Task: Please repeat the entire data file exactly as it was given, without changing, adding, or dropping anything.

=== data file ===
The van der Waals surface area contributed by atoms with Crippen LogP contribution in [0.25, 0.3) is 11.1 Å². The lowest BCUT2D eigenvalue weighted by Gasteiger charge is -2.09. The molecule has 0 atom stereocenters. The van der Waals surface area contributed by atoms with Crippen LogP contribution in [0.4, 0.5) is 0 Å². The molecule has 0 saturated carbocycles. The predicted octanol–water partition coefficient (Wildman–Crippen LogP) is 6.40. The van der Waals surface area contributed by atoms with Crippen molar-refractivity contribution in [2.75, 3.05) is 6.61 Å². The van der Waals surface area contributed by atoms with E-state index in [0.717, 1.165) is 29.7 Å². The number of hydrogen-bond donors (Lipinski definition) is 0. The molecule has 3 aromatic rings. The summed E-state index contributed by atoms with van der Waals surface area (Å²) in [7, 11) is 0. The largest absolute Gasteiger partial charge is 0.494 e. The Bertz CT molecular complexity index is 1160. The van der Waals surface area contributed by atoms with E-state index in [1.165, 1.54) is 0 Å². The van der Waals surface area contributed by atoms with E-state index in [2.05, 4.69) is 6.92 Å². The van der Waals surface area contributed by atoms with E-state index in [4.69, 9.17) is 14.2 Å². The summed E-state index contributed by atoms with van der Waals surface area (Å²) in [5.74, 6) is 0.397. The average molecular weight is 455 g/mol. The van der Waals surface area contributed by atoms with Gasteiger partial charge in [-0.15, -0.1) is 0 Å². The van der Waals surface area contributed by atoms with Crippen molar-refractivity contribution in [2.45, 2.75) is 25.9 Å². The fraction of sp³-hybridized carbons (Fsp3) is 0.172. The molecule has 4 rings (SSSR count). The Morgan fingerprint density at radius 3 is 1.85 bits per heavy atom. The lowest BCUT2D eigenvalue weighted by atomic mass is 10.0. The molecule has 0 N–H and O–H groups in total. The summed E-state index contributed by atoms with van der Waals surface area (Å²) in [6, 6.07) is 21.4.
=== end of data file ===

The van der Waals surface area contributed by atoms with Crippen LogP contribution in [0.25, 0.3) is 11.1 Å². The lowest BCUT2D eigenvalue weighted by Gasteiger charge is -2.09. The molecule has 0 atom stereocenters. The van der Waals surface area contributed by atoms with Crippen LogP contribution in [0.4, 0.5) is 0 Å². The molecule has 0 saturated carbocycles. The predicted octanol–water partition coefficient (Wildman–Crippen LogP) is 6.40. The van der Waals surface area contributed by atoms with Crippen molar-refractivity contribution in [2.75, 3.05) is 6.61 Å². The van der Waals surface area contributed by atoms with E-state index in [0.717, 1.165) is 29.7 Å². The number of hydrogen-bond donors (Lipinski definition) is 0. The molecule has 3 aromatic rings. The summed E-state index contributed by atoms with van der Waals surface area (Å²) in [7, 11) is 0. The largest absolute Gasteiger partial charge is 0.494 e. The Bertz CT molecular complexity index is 1160. The van der Waals surface area contributed by atoms with E-state index in [1.165, 1.54) is 0 Å². The van der Waals surface area contributed by atoms with E-state index in [2.05, 4.69) is 6.92 Å². The van der Waals surface area contributed by atoms with E-state index in [4.69, 9.17) is 14.2 Å². The summed E-state index contributed by atoms with van der Waals surface area (Å²) in [5.74, 6) is 0.397. The average molecular weight is 455 g/mol. The van der Waals surface area contributed by atoms with Gasteiger partial charge in [-0.15, -0.1) is 0 Å². The van der Waals surface area contributed by atoms with Crippen molar-refractivity contribution in [2.45, 2.75) is 25.9 Å². The fraction of sp³-hybridized carbons (Fsp3) is 0.172. The molecule has 4 rings (SSSR count). The Morgan fingerprint density at radius 3 is 1.85 bits per heavy atom. The lowest BCUT2D eigenvalue weighted by atomic mass is 10.0. The molecule has 0 N–H and O–H groups in total. The summed E-state index contributed by atoms with van der Waals surface area (Å²) in [6, 6.07) is 21.4.